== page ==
Is There a Difference Between Cardio and Aerobic Exercise?

Stop fretting if you think you cannot possibly fit both cardio and aerobic exercise into your busy schedule. When you're doing cardio, you're exercising aerobically. The terms are interchangeable and the exercises provide the same benefits, although the words stem from different origins.

Is There a Difference Between Cardio and Aerobic Exercise? (Image: takoburito/iStock/GettyImages)

Easy Answer

Gym machines offer a way to fit in your 150 minutes of moderate-intensity cardio weekly. (Image: Antonio_Diaz/iStock/Getty Images)

Aerobic exercise and cardio exercise are the same thing. Both terms refer to exercise that achieves the identical results: improved fitness by increasing both your oxygen intake and heart rate. When you increase your respiratory rate by moving the large muscles of the body, your heart pumps harder and faster. "Cardio" and "aerobic" are synonymous with the concept of endurance exercise.

Technical Answer

Running and jogging builds stamina. (Image: Estudi M6/iStock/Getty Images)

If you want to get technical about the terms, they do have different etymologies and definitions, even though the two types of exercise achieve the same results. Aerobic refers to oxygen intake, with the term "aerobic" stemming from the Greek "with oxygen." Cardio refers to your heart, stemming from the Latin "cor" and Greek "kardia." Thus aerobic exercise is defined as exercise that promotes a greater oxygen intake and cardio exercise is exercise that promotes a greater heart rate.

But, when you raise your heart rate, your oxygen intake automatically increases and vice versa. While "cardio" and "aerobic" are technically different, they happen simultaneously and cannot be separated. When you perform a cardio workout, you're working aerobically.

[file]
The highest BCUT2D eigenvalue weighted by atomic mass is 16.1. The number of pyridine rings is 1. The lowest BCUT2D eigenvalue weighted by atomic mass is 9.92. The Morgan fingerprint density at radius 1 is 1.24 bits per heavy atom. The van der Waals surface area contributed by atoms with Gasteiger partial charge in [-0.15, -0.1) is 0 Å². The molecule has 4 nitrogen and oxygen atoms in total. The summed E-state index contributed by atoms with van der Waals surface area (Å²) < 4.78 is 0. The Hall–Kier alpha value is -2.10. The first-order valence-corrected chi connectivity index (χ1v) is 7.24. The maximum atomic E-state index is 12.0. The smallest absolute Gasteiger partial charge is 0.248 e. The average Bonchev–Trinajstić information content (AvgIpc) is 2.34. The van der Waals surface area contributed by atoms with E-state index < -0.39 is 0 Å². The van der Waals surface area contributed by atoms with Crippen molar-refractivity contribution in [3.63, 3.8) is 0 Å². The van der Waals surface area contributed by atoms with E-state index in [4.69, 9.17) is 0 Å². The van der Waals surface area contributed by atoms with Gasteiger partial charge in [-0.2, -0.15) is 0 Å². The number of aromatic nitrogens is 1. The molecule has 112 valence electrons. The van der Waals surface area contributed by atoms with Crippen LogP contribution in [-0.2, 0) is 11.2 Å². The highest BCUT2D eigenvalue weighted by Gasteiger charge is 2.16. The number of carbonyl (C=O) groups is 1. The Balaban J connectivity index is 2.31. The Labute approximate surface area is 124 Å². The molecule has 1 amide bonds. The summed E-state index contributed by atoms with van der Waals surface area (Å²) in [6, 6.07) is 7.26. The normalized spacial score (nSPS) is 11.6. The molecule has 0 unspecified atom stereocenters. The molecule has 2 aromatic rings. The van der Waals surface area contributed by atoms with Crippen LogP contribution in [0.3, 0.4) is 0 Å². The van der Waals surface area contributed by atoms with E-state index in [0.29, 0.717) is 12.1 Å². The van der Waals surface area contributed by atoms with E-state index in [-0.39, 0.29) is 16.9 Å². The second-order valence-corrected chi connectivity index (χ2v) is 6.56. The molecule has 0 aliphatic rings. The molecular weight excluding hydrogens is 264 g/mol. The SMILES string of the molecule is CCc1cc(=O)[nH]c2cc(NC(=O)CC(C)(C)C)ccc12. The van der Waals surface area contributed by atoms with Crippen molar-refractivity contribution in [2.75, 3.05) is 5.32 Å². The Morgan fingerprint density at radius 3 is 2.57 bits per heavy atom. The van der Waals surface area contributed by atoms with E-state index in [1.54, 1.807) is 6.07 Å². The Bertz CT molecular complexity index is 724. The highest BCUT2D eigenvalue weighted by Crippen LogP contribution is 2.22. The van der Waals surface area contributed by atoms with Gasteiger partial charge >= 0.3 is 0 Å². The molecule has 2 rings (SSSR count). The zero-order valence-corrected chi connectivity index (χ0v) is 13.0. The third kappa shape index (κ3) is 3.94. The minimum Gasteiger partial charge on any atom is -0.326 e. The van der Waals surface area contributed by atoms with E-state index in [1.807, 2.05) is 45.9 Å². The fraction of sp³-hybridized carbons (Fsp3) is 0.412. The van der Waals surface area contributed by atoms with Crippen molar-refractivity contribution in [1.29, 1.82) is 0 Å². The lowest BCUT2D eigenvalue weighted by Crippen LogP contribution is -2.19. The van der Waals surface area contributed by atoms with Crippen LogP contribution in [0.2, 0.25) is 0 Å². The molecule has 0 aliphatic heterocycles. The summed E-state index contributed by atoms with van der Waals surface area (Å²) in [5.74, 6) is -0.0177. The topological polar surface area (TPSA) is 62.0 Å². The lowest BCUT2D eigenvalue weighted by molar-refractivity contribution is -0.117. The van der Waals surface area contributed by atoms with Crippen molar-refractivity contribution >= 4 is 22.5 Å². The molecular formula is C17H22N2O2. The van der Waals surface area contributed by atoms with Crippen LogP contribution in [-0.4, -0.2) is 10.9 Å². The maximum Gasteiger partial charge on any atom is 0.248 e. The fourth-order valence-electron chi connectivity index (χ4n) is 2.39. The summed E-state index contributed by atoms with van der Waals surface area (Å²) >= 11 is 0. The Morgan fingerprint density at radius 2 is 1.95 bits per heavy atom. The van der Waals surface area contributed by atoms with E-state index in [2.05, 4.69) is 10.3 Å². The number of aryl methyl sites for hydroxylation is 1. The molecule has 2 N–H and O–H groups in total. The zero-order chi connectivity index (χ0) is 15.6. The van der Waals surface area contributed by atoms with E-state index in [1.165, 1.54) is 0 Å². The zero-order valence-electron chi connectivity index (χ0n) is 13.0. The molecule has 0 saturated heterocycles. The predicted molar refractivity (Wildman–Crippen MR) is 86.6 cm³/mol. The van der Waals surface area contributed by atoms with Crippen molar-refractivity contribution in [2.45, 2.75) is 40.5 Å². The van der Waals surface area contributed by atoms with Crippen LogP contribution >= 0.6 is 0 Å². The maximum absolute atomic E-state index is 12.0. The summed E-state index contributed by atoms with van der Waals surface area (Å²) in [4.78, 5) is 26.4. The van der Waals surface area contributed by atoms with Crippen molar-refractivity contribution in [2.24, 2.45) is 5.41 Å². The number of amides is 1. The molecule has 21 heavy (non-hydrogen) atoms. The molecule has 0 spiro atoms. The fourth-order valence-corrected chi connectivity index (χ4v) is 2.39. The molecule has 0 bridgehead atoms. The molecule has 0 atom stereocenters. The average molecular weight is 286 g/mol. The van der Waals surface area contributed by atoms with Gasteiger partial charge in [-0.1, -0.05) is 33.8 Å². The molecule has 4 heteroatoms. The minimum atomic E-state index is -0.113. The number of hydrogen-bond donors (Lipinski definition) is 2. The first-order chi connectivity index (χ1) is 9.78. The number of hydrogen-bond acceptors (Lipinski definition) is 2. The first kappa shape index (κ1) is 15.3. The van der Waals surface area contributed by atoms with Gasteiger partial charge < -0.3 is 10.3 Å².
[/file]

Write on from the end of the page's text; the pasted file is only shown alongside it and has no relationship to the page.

Types of Cardio

Swimming provides a good aerobic and cardiovascular workout. (Image: myrainjom01/iStock/Getty Images)

If you're still not convinced cardio and aerobic exercises are one in the same, check out some examples. Swimming, jogging, running, walking, dancing, bicycling, playing tennis and other activities that keep you moving for a sustained period provide an aerobic and cardio workout. The intensity and duration of each determines how many calories you burn and the effects on your overall fitness level.

What It Is Not

Yoga isn't considered aerobic or cardiovascular exercise. (Image: Denis Raev/iStock/Getty Images)

On the flip side of the mat, so to speak, certain workouts do not fall into the category of aerobic or cardio exercise. Although you may experience a quick burst of oxygen or briefly raise your heart rate, these activities are not sustained for long enough to qualify as aerobic. Weight lifting and other strength training, yoga and other flexibility training, speed training and power training are not aerobic or cardio. Such activities improve your overall fitness in ways aerobic and cardio exercises do not, but their primary goal is not to increase your respiratory and cardiovascular endurance.

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